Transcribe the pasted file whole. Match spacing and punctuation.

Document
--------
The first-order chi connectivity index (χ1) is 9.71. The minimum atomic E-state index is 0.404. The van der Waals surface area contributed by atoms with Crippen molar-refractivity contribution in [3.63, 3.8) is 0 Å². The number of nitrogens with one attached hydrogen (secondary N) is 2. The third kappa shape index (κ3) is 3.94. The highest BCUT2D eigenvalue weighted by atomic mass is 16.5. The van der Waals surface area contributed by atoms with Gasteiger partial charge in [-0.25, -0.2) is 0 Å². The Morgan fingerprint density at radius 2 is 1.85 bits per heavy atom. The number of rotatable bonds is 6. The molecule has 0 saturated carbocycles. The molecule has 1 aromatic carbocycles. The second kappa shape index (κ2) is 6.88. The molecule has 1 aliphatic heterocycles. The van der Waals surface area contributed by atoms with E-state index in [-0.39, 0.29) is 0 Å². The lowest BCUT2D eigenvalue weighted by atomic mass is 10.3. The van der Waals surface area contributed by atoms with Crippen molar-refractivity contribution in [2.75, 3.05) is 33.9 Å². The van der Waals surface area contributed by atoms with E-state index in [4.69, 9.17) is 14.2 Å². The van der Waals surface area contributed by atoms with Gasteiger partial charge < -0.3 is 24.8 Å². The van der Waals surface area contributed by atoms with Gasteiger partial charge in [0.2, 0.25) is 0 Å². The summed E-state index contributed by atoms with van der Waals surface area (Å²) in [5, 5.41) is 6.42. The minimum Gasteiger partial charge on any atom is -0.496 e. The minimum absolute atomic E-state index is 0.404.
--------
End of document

The first-order chi connectivity index (χ1) is 9.71. The minimum atomic E-state index is 0.404. The van der Waals surface area contributed by atoms with Crippen molar-refractivity contribution in [3.63, 3.8) is 0 Å². The number of nitrogens with one attached hydrogen (secondary N) is 2. The third kappa shape index (κ3) is 3.94. The highest BCUT2D eigenvalue weighted by atomic mass is 16.5. The van der Waals surface area contributed by atoms with Gasteiger partial charge in [-0.25, -0.2) is 0 Å². The Morgan fingerprint density at radius 2 is 1.85 bits per heavy atom. The number of rotatable bonds is 6. The molecule has 0 saturated carbocycles. The molecule has 1 aromatic carbocycles. The second kappa shape index (κ2) is 6.88. The molecule has 1 aliphatic heterocycles. The van der Waals surface area contributed by atoms with E-state index in [-0.39, 0.29) is 0 Å². The lowest BCUT2D eigenvalue weighted by atomic mass is 10.3. The van der Waals surface area contributed by atoms with Crippen molar-refractivity contribution in [2.75, 3.05) is 33.9 Å². The van der Waals surface area contributed by atoms with E-state index in [4.69, 9.17) is 14.2 Å². The van der Waals surface area contributed by atoms with Gasteiger partial charge < -0.3 is 24.8 Å². The van der Waals surface area contributed by atoms with Gasteiger partial charge in [0.2, 0.25) is 0 Å². The summed E-state index contributed by atoms with van der Waals surface area (Å²) in [5, 5.41) is 6.42. The minimum Gasteiger partial charge on any atom is -0.496 e. The minimum absolute atomic E-state index is 0.404.